Emergency Services Officer Laura Whitehead spent the first 14 years of her life in Cheshire, Conn., a quaint New England town. She said she’s glad she was raised in New England with its four distinct seasons.
“I have such happy memories of each season — swimming with my brother and cousins in our backyard pool, raking up piles of leaves and then jumping in them, making ‘snow angels’ in the fluffy, freshly fallen snow in my yard, ice skating on neighborhood ponds and sprawling in the fragrant spring grass looking for four-leaf clovers with my cousin,” Whitehead said.
In 1990, she married the absolute love of her life, Matt. They are happily married and truly enjoy spending time together. She chose not to have children but Matt has three children, a daughter-in-law, son-in-law and three grandchildren. She said her life is far richer for being a part of their lives. She also has a younger brother, sister-in-law and two beautiful nieces, ages 17 and 18.
Whitehead has been the emergency services officer for the Apple Valley Fire Protection District and the town of Apple Valley since November 2008. She teaches emergency preparedness to businesses and the community. In a disaster, she functions as the emergency operations center coordinator, making sure that response and recovery efforts are well documented so the fire district and the town are able to recover costs associated with the disaster.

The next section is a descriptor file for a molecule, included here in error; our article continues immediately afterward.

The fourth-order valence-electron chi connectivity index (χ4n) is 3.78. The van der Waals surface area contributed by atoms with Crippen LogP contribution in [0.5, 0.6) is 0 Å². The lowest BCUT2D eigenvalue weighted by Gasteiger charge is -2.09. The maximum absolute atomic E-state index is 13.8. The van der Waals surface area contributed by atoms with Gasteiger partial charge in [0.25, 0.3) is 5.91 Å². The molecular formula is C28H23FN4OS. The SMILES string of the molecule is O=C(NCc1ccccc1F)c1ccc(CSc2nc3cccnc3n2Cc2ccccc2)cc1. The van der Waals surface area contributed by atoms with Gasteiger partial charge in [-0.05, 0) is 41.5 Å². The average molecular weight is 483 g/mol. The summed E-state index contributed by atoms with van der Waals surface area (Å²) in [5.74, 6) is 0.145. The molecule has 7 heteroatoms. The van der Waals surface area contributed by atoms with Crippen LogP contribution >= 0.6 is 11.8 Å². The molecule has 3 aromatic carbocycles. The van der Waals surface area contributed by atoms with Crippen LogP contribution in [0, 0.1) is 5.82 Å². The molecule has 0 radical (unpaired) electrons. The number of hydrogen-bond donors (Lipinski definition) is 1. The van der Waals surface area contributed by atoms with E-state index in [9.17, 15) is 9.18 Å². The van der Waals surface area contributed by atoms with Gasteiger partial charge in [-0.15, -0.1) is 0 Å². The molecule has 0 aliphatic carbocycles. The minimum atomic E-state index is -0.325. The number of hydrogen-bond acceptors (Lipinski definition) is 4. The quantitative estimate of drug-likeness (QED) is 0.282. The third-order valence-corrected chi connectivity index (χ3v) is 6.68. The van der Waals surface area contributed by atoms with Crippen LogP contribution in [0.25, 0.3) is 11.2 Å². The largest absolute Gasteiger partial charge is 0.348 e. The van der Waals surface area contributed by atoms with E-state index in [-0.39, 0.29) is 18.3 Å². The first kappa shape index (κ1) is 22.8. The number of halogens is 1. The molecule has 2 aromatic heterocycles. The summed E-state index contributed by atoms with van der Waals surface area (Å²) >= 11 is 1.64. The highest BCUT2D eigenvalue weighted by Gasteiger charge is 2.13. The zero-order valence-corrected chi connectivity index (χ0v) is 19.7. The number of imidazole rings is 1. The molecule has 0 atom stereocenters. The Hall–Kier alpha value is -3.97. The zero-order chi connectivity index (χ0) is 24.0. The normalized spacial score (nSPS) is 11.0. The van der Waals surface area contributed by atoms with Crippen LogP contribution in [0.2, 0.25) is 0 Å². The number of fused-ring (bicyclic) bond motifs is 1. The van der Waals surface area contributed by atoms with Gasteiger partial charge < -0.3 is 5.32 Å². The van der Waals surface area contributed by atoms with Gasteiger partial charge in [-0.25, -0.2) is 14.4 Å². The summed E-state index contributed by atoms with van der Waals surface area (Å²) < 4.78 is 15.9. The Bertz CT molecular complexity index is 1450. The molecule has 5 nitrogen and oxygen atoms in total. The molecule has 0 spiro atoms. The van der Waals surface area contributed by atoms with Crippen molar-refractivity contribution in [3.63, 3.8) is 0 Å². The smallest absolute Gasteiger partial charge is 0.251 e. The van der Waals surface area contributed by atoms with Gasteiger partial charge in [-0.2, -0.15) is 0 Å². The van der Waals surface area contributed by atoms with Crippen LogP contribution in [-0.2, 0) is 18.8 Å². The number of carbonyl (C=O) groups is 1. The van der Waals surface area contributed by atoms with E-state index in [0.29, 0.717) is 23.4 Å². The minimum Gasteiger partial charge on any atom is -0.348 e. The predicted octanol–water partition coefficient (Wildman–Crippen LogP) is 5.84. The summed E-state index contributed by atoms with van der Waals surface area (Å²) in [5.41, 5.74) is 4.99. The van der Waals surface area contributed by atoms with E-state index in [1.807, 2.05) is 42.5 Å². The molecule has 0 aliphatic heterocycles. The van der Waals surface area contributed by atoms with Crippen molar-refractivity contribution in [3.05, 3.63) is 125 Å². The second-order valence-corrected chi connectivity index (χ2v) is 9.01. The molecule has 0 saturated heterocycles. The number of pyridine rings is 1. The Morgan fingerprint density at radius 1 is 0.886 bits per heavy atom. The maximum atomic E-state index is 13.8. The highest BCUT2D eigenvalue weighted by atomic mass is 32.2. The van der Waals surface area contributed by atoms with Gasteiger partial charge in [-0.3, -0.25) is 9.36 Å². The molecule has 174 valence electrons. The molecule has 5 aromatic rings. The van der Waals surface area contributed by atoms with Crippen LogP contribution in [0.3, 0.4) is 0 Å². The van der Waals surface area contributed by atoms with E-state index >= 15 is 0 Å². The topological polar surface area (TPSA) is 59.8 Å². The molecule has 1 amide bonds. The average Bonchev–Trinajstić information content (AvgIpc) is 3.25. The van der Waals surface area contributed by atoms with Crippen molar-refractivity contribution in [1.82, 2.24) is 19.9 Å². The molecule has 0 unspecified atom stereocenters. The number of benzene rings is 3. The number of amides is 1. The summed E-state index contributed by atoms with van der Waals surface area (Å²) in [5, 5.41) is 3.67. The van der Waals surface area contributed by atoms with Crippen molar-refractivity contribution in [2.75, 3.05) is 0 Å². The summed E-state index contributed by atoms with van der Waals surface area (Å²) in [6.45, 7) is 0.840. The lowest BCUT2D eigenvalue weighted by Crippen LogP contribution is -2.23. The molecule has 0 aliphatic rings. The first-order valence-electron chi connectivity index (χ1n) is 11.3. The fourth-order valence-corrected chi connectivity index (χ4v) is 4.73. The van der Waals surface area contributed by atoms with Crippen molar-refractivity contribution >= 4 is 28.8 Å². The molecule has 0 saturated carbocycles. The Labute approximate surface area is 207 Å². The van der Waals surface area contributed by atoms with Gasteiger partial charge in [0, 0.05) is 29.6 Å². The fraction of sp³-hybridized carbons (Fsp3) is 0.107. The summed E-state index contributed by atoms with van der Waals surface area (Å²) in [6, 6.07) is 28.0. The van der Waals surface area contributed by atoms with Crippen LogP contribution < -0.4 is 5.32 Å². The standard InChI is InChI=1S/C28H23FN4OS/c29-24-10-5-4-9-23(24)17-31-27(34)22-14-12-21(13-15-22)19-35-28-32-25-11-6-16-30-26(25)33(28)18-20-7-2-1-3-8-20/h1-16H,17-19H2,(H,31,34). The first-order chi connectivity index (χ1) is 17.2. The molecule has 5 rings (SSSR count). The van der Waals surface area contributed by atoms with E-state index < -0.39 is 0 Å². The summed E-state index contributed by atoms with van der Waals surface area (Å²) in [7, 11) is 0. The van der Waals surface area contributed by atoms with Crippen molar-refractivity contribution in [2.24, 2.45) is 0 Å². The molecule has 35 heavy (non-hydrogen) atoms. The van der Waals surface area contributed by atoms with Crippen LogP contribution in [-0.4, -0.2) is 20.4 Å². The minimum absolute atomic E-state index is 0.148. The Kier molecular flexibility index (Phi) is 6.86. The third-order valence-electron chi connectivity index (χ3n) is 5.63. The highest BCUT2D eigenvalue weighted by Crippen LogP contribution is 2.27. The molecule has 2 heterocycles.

She has a bachelor of science degree in journalism/public relations and a master of science degree in public safety/emergency management. In June 2012, she received a certification as a Certified Emergency Manager.
Q: What do you do in your free time?
A: Ride my horses! My dream as a little girl was to someday have a ranch with horses, and that wish finally came true a few months ago. Matt and I have our dream home on five acres with a beautiful big barn and fabulous horses. We found that we absolutely love the Peruvian Paso horses — the “Rolls Royce” of horses — because of their comfortable gaits. Riding them is amazing. I find being on my horse riding through the desert to be one of the most peaceful and enjoyable experiences ever.
Q: Who is someone who had a big influence on your life?
A: My parents. They taught me my core values and to be kind, caring and loving to others. I’m so blessed to still have my mom, 87, and dad, 89, and both are healthy. They’ve been married for 69 years and I am so proud of them! They were neighbors in Connecticut and my dad used to push my mom in her baby carriage. They even share the same birthday, two years apart. Theirs is truly an extraordinary love story. I finally convinced them to move here to Apple Valley’s Sun City so they can be close to me, and I look forward to helping them pick out a home and get settled in the next few months.
Q: Where do you find deep satisfaction?